Two years after the protracted, bitter battle that pitted Wisconsin Republican Gov. Scott Walker against the state's public-sector unions and their allies, one thing is clear: Those unions are now shrinking rapidly.

The Badger State battle was over a law called Act 10 that reined in most state and local government employee unions, primarily by the ending the automatic deduction of union dues from workers' paychecks.

Before Walker's reforms, it didn't matter if, say, a city hall clerk or a public school teacher wanted to support a union or not. They had to pay if they wanted to keep their jobs. The money was taken directly out of their paychecks just as if it were a tax.

Big Labor feared -- and conservative groups hoped -- that without this legal requirement a lot of union members would simply drop out. That assumption has turned out to be correct.

According to Labor Department data, membership at Wisconsin's American Federation of State, County and Municipal Employees Council 40 -- one of AFSCME's four branches in the state -- has gone from the 31,730 it reported in 2011, to 29,777 in 2012, to just 20,488 now.

That's a drop of more than 11,000 -- about a third -- in just two years. The council represents city and county employees outside of Milwaukee County and child care workers across Wisconsin.

The drop was even starker for Wisconsin's AFSCME Council 48, which represents city and county workers in Milwaukee County. It went from 9,043 members in 2011, to 6,046 in 2012, to just 3,498 now.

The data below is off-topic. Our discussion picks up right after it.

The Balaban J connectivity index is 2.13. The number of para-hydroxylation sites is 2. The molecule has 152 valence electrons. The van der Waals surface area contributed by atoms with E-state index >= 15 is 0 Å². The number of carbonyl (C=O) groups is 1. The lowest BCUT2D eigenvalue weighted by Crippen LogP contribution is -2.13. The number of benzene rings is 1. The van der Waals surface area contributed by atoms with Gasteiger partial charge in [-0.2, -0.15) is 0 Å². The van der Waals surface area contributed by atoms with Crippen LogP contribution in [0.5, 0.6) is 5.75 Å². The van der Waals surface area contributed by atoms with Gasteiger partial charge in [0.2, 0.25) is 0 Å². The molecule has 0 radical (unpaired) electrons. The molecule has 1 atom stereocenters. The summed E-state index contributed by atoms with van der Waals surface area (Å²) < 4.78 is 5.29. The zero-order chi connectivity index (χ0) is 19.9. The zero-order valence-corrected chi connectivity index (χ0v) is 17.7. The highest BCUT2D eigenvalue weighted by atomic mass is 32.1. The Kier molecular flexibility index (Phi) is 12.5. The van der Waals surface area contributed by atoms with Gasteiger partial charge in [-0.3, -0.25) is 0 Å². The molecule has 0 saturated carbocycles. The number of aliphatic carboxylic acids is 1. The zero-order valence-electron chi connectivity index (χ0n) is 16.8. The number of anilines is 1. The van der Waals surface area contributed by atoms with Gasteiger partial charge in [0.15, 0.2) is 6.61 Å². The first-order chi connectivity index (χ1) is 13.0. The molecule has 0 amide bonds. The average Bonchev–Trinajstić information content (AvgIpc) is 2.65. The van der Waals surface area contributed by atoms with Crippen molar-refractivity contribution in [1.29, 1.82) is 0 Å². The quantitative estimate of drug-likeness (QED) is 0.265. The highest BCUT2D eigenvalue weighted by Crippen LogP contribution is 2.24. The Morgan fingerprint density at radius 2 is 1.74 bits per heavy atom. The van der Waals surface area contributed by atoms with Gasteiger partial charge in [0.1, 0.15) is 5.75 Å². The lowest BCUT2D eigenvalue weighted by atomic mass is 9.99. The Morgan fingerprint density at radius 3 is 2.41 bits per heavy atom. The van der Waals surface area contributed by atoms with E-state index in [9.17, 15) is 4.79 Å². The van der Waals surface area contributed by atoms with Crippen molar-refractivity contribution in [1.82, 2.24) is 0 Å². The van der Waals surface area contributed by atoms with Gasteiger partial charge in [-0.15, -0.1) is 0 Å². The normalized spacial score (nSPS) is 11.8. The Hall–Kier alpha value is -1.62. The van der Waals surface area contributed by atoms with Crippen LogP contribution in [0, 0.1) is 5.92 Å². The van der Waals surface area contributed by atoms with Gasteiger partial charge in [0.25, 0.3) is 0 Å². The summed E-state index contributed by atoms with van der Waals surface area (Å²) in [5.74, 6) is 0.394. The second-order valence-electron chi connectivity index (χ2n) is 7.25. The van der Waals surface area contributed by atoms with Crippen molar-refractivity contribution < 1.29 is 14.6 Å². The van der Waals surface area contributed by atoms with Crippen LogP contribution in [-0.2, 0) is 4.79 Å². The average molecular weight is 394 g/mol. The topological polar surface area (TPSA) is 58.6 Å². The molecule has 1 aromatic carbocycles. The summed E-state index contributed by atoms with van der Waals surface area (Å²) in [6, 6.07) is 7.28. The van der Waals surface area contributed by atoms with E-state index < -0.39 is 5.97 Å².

The numbers came from annual filings the unions must make to the Labor Department. In other words, these membership numbers come from the unions themselves. The numbers have to hurt since the union was founded in Wisconsin.

A spokesman for Local 48 declined to discuss the figures, while spokesmen for Local 40 and AFSCME's national headquarters did not respond to requests for an interview.

To be fair, this isn't a complete portrait. The union has two other main branches in the state -- Council 11 and Council 24. According to a Labor Department spokesman, the disclosure requirements do not extend to unions that solely represent state and local government employees. Councils 40 and 48 must make the filings because they represent some private-sector employees. The other two do not.

Nevertheless, the data confirm a news report last year by the Wall Street Journal, citing confidential AFSCME sources, that Wisconsin union membership was falling by as much as half. At the time, a union official told me the story wasn't true but declined to provide alternative figures.

Why are the members dropping out? Patrick Marley, a Milwaukee Journal-Sentinel reporter and author of "More Than They Bargained For," a history of the Wisconsin fight, points out that Walker's law also limited what the unions can bargain for to just wages.

"Employees look at it from an economic standpoint," Marley said. "The value of 'buying' a union membership, so to speak, isn't what it used to be."

Of course, it is also likely that a lot of the workers didn't want to belong to a union in the first place. Exit polls show that 38 percent of union households and 29 percent of card-carrying union members voted for Walker in last year's gubernatorial recall.

During the fight over the law in 2011, pro-union protesters flooded the state Capitol, chanting "We are Wisconsin" and "This is what democracy looks like."

The message being that they represented the voice of the people. But if the unions really did represent the people the way the protesters claimed, they wouldn't have such trouble retaining their members.

Sean Higgins ( is a senior editorial writer for The Washington Examiner. Follow him on Twitter at @seanghiggins.